With easy access to personal cloud storage, there’s really no excuse not to back up your data. There are even several applications available to automatically handle the task. This is a “set it and forget it” situation, meaning you don’t even have to get involved! Or you can stick to the old-fashioned way, and use a good old external hard drive. It really doesn’t matter how you back up your data, just do it!
Of course, no matter how you choose to back up your information, understand a RAID array is not a backup plan. So get on a backup schedule, follow that schedule and protect your data!
Prepare for failure
The question is not if your hard drive will fail, but when. In the case of RAID hard drives, they’re usually comprised of hard drives created at the same time, with the same materials, by the same manufacturer. It stands to reason they’ll all probably fail at or around the same time.
Not even three or more hard drives can protect your information if they fail all at once. So keep your data safe by regularly monitoring the status of the RAID drives. Track your RAID array use, and create a plan of action to swiftly respond to any RAID failure.
If you notice one RAID array failure, replace the drive immediately. Wait too long, and you may have two or three hard drives down by the time you get around to fixing it. When that happens, for the best chance of recovering your data, definitely call in a data recovery professional.
Too many failed disks
When you’re confronted with a failing RAID hard drive, you may be tempted to perform a rebuild operation. This is a process where data is copied to a different drive while the failed drive is replaced. After the fix, the data is restored, and you can get back to work.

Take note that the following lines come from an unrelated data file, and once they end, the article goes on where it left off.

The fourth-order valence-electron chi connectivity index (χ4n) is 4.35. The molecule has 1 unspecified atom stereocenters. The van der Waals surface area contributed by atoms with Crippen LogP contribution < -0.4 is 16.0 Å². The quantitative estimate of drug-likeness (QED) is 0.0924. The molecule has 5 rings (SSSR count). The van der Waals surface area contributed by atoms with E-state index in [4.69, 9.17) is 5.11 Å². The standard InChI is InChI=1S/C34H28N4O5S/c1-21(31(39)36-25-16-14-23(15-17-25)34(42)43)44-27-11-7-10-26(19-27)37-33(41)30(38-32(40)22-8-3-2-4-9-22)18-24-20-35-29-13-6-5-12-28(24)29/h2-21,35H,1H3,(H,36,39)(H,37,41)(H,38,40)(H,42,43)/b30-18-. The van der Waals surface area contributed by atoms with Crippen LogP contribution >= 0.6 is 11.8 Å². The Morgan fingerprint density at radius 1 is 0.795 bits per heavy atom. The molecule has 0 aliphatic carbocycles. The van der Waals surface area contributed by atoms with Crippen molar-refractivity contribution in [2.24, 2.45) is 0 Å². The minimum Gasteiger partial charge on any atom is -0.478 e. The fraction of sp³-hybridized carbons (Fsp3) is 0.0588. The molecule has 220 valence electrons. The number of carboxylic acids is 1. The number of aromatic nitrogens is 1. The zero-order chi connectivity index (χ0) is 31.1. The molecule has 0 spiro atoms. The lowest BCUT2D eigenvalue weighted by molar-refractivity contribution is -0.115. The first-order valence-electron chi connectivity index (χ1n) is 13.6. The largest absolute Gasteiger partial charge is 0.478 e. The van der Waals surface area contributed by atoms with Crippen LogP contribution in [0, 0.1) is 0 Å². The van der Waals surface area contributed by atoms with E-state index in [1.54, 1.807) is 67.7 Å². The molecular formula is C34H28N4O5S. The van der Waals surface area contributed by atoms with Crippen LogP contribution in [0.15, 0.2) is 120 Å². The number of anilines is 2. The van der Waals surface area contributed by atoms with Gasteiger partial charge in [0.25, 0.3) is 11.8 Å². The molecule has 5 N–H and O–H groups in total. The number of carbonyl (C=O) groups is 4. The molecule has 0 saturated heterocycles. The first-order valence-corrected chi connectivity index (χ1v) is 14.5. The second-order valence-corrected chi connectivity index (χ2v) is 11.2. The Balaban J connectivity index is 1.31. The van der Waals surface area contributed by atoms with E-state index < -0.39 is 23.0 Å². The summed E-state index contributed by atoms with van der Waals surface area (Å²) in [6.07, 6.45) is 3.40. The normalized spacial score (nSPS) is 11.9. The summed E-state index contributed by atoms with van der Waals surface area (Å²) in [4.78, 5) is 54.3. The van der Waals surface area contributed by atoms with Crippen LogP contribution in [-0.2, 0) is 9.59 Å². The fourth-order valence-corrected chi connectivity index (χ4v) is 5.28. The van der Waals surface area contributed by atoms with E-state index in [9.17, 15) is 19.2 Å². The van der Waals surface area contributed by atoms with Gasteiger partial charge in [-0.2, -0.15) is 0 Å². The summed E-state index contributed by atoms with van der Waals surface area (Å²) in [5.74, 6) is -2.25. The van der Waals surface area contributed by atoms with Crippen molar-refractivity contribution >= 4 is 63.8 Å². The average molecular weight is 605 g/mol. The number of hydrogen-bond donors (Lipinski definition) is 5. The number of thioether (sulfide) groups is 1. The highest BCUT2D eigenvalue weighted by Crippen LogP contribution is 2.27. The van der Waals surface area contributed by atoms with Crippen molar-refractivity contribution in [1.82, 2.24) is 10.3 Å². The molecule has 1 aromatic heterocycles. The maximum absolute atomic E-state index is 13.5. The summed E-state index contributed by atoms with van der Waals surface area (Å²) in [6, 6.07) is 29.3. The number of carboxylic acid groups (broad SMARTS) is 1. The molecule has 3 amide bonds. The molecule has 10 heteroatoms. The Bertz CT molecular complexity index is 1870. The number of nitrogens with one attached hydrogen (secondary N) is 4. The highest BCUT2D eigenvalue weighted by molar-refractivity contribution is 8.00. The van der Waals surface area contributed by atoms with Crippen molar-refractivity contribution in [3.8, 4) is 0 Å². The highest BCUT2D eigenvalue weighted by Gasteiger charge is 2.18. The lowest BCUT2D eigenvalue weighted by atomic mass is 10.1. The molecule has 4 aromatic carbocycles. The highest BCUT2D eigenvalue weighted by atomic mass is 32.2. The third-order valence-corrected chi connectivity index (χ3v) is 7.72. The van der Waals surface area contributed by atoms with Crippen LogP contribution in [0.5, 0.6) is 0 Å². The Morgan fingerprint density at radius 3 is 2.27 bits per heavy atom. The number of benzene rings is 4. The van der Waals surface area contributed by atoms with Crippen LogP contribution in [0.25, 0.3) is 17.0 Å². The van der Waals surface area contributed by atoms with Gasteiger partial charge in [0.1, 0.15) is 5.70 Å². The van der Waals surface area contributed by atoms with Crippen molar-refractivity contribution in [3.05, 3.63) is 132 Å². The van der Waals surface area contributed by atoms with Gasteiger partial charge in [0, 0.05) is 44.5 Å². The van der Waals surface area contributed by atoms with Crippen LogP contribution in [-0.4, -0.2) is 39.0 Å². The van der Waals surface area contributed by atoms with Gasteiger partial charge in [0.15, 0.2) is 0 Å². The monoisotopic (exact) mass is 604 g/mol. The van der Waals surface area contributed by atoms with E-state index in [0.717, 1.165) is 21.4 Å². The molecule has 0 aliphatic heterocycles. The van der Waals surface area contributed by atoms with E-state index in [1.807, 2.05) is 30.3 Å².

You may have success with a rebuild if there’s only one disk to replace. In such cases, RAID hard drives usually have a “hot plug” where hard drives can be (somewhat) easily switched out. Once the bad drive is replaced, the user can run the rebuild operation and essentially start over without losing any data.
But this solution isn’t completely foolproof. There’s always the chance of something going wrong during the rebuild that causes additional damage. Before you do something you can’t undo, consider using a data recovery specialist to extract your information.
When two or more disks fail on your RAID hard drive, your best bet to prevent data loss is to send the drive to a data recovery specialist. If you attempt to replace more than one RAID drive yourself and run a rebuild, you risk losing your data forever. So don’t!
Take a picture, it lasts longer
If you do attempt to rebuild your RAID hard drive, create an image of the hard disks’ content before you begin to rebuild.
Again, rebuilds aren’t a guarantee, especially when you take on the task by yourself. But with an image of the content, you stand a chance of recovering the data should the rebuild fail. In that situation, a data recovery specialist can use your images to recreate the RAID drive. Just be sure to label the content.
While there are many advantages to using a RAID hard drive, no piece of hardware is ever perfect. Like all technology, they’re fallible, complex and will, at some point, fail.
Take steps to prevent RAID failure and data loss. But if you do find yourself in need of RAID drive data recovery, contact Drivesavers to get your data back!